The Constitution says every appointment into any governmental office at every level must be done to reflect the Federal Character. People talk about the Federal Character, but in a country that is diverse as Nigeria, the best choice is to ensure that everybody is represented in the government. But we saw how the President has been giving much to people from a part of the country and giving less to others. That is what led to the upsurge in the agitation for Biafra.
When you give something that belongs to everybody to one section of the country, what do you expect others to do? What kind of atmosphere do you expect from that? People will be angry, and people will be agitated because this country belongs to all of us. For the Vice President to feel so bad about it by saying that a law will be made to treat hate speech as terrorism, he should champion the campaign against it without fear and favour. He should make sure that those, who have already flouted the law, are prosecuted. I am talking about those, who have threatened the fragile unity that we have.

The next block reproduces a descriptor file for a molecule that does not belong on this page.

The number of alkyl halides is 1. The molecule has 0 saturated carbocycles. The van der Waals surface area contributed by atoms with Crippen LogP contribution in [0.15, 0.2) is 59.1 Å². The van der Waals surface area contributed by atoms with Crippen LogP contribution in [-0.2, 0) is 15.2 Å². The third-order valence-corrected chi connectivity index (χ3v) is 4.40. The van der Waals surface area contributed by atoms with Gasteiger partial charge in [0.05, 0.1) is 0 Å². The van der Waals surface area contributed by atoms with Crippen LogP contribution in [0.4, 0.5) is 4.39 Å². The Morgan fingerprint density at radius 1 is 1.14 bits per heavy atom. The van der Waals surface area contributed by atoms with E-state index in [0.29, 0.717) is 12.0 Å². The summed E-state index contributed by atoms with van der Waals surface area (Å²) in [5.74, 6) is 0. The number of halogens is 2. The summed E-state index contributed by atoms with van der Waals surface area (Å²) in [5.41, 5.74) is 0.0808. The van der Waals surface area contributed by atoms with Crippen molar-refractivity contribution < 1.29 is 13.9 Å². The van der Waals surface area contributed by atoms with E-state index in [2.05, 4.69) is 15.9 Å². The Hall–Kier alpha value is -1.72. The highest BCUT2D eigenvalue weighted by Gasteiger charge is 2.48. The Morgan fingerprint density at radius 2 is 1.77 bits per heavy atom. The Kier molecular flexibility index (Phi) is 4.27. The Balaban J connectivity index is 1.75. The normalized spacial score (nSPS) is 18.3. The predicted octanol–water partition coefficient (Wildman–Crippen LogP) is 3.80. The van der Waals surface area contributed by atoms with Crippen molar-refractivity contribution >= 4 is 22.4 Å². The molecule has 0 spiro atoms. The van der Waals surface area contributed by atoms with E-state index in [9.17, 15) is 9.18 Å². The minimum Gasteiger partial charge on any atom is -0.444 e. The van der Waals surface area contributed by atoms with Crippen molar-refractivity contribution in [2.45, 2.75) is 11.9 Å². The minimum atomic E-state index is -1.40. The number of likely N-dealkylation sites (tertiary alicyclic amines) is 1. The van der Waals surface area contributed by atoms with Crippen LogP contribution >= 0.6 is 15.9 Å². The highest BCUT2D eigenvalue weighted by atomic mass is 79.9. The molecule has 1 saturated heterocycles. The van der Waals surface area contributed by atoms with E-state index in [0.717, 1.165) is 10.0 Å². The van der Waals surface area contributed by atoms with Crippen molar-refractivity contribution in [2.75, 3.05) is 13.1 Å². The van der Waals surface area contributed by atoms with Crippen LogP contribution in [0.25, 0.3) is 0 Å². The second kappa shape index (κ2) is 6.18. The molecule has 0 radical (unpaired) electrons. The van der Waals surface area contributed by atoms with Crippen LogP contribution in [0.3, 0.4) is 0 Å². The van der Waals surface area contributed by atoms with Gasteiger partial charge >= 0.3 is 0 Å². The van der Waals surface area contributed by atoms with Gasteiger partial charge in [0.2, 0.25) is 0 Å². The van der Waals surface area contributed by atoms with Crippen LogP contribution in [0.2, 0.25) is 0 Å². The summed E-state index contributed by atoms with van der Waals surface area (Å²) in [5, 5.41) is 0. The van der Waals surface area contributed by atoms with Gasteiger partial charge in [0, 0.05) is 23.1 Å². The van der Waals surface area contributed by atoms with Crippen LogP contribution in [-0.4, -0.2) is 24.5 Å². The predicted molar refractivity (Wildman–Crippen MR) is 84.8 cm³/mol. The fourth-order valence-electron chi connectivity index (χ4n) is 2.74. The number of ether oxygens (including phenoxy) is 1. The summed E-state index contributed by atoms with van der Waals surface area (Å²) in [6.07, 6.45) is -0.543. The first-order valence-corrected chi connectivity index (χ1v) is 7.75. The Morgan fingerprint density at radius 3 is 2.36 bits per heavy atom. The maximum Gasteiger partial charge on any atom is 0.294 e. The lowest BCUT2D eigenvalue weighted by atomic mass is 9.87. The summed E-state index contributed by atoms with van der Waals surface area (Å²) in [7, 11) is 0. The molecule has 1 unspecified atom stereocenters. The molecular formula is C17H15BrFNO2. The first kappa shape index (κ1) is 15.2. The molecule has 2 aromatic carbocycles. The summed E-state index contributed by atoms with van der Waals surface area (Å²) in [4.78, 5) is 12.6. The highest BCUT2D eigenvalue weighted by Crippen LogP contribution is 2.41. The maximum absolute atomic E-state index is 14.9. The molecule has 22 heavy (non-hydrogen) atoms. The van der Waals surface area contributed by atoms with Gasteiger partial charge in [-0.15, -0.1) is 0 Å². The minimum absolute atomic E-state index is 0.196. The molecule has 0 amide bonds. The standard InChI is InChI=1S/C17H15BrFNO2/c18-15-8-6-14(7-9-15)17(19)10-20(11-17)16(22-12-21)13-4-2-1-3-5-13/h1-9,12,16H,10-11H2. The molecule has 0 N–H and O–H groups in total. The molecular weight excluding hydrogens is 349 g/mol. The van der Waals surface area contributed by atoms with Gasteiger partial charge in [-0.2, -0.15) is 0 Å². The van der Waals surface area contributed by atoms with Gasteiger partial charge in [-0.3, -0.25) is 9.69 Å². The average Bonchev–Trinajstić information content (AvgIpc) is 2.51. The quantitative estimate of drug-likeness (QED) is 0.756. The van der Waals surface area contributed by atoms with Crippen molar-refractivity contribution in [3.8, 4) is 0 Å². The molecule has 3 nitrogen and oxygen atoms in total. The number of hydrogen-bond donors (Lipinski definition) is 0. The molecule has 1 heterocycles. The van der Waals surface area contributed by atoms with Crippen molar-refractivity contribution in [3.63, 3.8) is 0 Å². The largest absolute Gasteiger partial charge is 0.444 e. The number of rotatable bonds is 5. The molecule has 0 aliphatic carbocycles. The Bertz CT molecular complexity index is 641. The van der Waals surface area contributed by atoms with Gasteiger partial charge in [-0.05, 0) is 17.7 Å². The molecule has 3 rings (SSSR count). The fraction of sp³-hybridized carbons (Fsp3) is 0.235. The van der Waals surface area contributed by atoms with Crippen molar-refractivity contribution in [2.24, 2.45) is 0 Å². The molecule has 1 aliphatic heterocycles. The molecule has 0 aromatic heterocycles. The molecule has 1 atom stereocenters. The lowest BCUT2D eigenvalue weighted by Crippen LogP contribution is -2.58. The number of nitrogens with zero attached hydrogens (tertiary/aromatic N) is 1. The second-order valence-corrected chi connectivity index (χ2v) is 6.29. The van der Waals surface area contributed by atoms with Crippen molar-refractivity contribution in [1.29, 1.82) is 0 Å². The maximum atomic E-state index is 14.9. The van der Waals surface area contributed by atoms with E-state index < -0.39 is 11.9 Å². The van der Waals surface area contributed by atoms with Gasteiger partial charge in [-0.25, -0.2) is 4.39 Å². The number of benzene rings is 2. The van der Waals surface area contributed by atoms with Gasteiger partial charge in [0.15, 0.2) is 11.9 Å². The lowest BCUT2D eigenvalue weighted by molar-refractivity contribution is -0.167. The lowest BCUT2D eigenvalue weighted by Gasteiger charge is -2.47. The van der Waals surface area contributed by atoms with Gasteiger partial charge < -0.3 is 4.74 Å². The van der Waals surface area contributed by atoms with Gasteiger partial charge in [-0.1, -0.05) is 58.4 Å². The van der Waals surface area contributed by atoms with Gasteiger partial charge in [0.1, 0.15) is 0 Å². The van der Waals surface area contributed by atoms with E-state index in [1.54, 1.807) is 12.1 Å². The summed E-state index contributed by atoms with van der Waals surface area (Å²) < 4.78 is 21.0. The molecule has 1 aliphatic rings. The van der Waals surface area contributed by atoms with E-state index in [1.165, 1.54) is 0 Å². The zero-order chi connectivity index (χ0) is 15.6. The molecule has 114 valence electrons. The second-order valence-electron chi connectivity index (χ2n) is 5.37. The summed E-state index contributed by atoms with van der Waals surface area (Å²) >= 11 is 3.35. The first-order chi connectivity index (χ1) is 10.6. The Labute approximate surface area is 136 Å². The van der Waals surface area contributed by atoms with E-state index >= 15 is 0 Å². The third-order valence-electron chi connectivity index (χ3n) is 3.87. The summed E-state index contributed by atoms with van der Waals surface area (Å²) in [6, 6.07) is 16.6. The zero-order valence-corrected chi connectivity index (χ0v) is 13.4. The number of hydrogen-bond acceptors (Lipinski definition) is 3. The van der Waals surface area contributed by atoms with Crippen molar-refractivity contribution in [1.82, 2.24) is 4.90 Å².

Biafra that we forgot almost 50 years ago, things are now happening as if we were in 1967. We had moved away from 1967, but we are back to it. The Army is in the East parading the streets as if a war is about to break out. This is happening when we have Boko Haram war to fight in the Northeast.
They have deployed the Army all over the Southeast. What does that mean? The Biafran agitators are doing that without arms; they have not fought anybody. Even when the Arewa Youths issued quit notice to Igbo in the North, the Biafran agitators did not issue any notice to Arewa people in the East.
They never did that, and they never harassed anybody. They went about their agitation peacefully. Now, even the Police did not even know that the Army was coming to take over their constitutional role in the East. In fact, they called the Biafran agitators terrorists. Is that not hate speech? When someone is complaining about being marginalised, instead of cuddling him, the Nigerian Army is being mobilised against that person.